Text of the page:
What Are We Missing? The Influence of Fatigue.

The following is another article written for the online, video-based physical therapy continuing education company MedBridge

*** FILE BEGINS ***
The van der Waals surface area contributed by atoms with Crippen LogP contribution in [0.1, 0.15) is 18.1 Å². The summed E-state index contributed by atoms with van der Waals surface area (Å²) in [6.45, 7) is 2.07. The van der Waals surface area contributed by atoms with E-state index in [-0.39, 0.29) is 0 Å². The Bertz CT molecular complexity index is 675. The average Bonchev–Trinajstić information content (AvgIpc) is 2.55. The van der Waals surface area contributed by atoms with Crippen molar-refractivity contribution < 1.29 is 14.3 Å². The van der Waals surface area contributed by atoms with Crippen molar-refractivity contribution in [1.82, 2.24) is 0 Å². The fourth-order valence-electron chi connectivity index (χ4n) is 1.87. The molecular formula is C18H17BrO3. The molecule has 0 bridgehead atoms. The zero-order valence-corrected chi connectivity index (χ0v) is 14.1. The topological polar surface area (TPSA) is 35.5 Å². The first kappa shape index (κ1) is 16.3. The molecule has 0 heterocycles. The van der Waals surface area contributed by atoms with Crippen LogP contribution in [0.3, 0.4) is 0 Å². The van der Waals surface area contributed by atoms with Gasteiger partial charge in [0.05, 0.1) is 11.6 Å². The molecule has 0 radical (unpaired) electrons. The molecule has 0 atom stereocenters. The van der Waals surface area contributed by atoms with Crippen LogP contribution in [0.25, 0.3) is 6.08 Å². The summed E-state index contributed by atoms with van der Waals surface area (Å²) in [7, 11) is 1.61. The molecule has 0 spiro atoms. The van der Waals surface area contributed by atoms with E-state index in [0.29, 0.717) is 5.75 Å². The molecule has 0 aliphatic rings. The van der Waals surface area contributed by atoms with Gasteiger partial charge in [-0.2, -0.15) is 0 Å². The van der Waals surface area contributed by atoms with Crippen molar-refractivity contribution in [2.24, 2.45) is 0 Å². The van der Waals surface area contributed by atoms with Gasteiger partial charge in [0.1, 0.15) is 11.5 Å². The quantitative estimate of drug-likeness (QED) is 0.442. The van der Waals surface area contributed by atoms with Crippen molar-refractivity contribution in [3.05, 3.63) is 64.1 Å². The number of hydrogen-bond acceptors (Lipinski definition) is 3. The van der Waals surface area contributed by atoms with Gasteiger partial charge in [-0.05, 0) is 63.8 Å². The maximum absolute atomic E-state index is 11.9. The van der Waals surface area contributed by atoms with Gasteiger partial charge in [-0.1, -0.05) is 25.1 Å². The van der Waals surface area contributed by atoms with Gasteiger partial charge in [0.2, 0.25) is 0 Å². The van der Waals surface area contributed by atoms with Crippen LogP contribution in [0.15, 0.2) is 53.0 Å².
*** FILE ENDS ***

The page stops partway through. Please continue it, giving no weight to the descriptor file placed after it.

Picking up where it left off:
Recently, a lot of attention has been paid to re-injury and return to sport following anterior cruciate ligament reconstruction (ACLR) and the results continue to be less than exceptional. A recent case series of elite collegiate athletes who suffered ACL injuries prior to and during their college careers continually found difficulty returning to sports participation (Kamath et al., 2014). Of the 35 athletes who had undergone ACLR prior to enrollment in college, the rate of re-operation on the involved limb was 51.4%, the rate of re-rupture of the ACL graft was 17.4%, and contralateral ACL rupture was 20.0% within this population of athletes. Similarly, those who underwent ACLR during college had a 20.4% re-operation rate, 1.9% suffered re-rupture of the ACL graft, and 11.1% of these athletes underwent ACLR on the contralateral limb. In agreement with these findings, a prospective cohort study of 456 collegiate athletes conducted by Rugg and colleagues found that athletes entering college with a history of ACLR had a 892.9-fold increase in knee surgery compared to those who entered college without undergoing surgery. Unfortunately, these findings are not isolated to collegiate athletes as professional (Busfield et al., 2009) and high school athletes (McCullough et al., 2012) alike have similar statistics. Considering these numbers, it points to inadequate or premature return to athletic participation, which may be because we are overlooking a very important aspect of athletic competition… [Continue Reading]

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